Why should she file for bankruptcy if she is current on all her obligations? To me it seems better to let that one mortgage go into default and stay current on other debts.

If, and only if, the mortgage company on the condo files suit against you for a deficiency judgment after the foreclosure sale (which I think is unlikely), then you might consider whether bankruptcy makes sense.

The foreclosure will drop off your credit reports in 7 years, if I’m not mistaken.

The benefit of a bk is it may be possible to cramdown the 2nd mortgage, as I clearly stated in my previous post. I don’t know if she should file or not. This is a business decision, and sometimes the benefits of a bankruptcy filing outweigh the benefits of not filing. That’s why I told her to talk to a bankruptcy attorney.

As pointed out already in this thread, if the mortgage company doesn’t go after the deficiency, then the amount of the mortgage waived is taxable income. That may or may not be ok with the OP depending on her financial situation.

So will a bankruptcy, IIRC.

ETA: I’m not advocating the OP take any particular course of action. I am merely pointing out another possible option. Only the OP knows his/her entire financial situation.

That’s true, if the mortgage company formally forgives the debt, and so notifies the IRS. They might do that, or they might just sit on their rights until the statute of limitations on the deficiency passes. No way of knowing. But you’re right; it’s something to think about.

I’d call the bank first and tell them your situation and see if you can negotiate on a fixed rate. Since, in all reality neither you or the bank want you to default, and, surprise, the banks have found out that it is easier and cheaper to keep you in your house vice you defaulting. Especially now since they are being overwhelmed with defaults and managing it all from start to finish and them still loosing money is an incentive for them to keep you happy. Interest rates are crazy low right now so if you do have good credit then you should be able to get it.

Personally, I think it’d be better to sell your place for whatever you can get right now versus a short-sale or a default. If you credit is good and your primary residence has value you can get a home equity to cover the balance.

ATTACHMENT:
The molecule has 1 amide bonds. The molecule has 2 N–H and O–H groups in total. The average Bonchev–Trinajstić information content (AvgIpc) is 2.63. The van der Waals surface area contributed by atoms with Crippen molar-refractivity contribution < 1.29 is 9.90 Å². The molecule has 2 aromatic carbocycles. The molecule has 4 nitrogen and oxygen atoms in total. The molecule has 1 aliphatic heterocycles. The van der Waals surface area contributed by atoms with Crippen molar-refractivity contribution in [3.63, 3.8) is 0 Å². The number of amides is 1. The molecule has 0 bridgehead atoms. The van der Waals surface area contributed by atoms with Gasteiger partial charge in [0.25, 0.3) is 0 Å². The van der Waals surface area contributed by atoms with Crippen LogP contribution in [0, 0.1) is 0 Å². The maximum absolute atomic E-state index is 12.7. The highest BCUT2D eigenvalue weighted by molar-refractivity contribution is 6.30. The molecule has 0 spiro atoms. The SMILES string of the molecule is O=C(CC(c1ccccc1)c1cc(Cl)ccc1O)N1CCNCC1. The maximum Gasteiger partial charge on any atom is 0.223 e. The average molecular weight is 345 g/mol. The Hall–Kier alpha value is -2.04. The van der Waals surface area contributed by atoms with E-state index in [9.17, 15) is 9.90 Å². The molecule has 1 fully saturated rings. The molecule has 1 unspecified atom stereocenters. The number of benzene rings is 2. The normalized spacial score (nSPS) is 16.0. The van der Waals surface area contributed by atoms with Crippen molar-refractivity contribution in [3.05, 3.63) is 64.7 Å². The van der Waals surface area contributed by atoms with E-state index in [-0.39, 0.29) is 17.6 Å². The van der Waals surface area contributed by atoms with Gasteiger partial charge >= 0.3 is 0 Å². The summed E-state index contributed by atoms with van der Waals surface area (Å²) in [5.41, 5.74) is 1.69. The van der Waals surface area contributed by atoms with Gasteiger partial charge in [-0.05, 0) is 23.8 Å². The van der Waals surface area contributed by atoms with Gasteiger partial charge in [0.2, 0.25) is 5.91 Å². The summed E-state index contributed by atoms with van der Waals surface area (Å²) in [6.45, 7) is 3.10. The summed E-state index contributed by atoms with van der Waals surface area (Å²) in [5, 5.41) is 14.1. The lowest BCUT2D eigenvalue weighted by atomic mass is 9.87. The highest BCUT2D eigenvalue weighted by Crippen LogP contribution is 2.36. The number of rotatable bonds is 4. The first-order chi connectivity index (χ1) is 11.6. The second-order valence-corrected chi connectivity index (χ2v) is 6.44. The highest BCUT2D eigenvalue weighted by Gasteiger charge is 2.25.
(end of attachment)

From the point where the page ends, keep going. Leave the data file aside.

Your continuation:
However, going in the way you are thinking may sound appealing because of the media and the crazy stuff that people are doing. But, a mortgage default is a very big slap to your credit rating. We’re talking a drop of 250 points. So, if you are like me and have an 801 :smiley: minus 250 puts the score at 551. Anything below 640 is considered sub-prime. Thats 89 points below sub-prime so getting a good interest on anything will be difficult. Plus, it will be on your report every time it gets pulled. They will see a foreclosure of a mortgage on there and it will be there for seven years. I know this as I used to sell cars and I’d pull people’s credit and if someone had a default, regardless of their score, it was a no go. Not worth the trouble.

Also, if you are near retirement as in 65, age can be a bitch. And, lack of good and comprehensive health insurance makes doubly more so. If you have any known or “unknown” health issues that arise and you need cash fast. Oops! You’d have to keep working to keep your insurance for the next seven years. Might as well keep the place and keep working to pay the difference and sell it when the value gets closer to what you paid for.

But, I would not fall for one of those default or short-sale scams that are everywhere. Do not use those.

eb

How does the depreciated value of the condo have anything to do with the viability of the rental property? If you’re breaking even with the rent (ie, income covers mortgage), it doesn’t matter whether the condo is worth $130k or $500k. If the ARM increases the mortgage payment, you have to raise the rent regardless of how much the property is worth.

If the problem is that you don;t want to be a property owner anymore, then you’re just stuck. The most prudent thing to do is to be patient and wait for the market to bounce back. Anything else is going to be very painful.

I’m just wondering what motivation the renters would have to accept an increase in rent in a market where rents are still falling, or at best stagnant? A few months ago, vacancy figures for Vegas rentals were at about 8% and still increasing.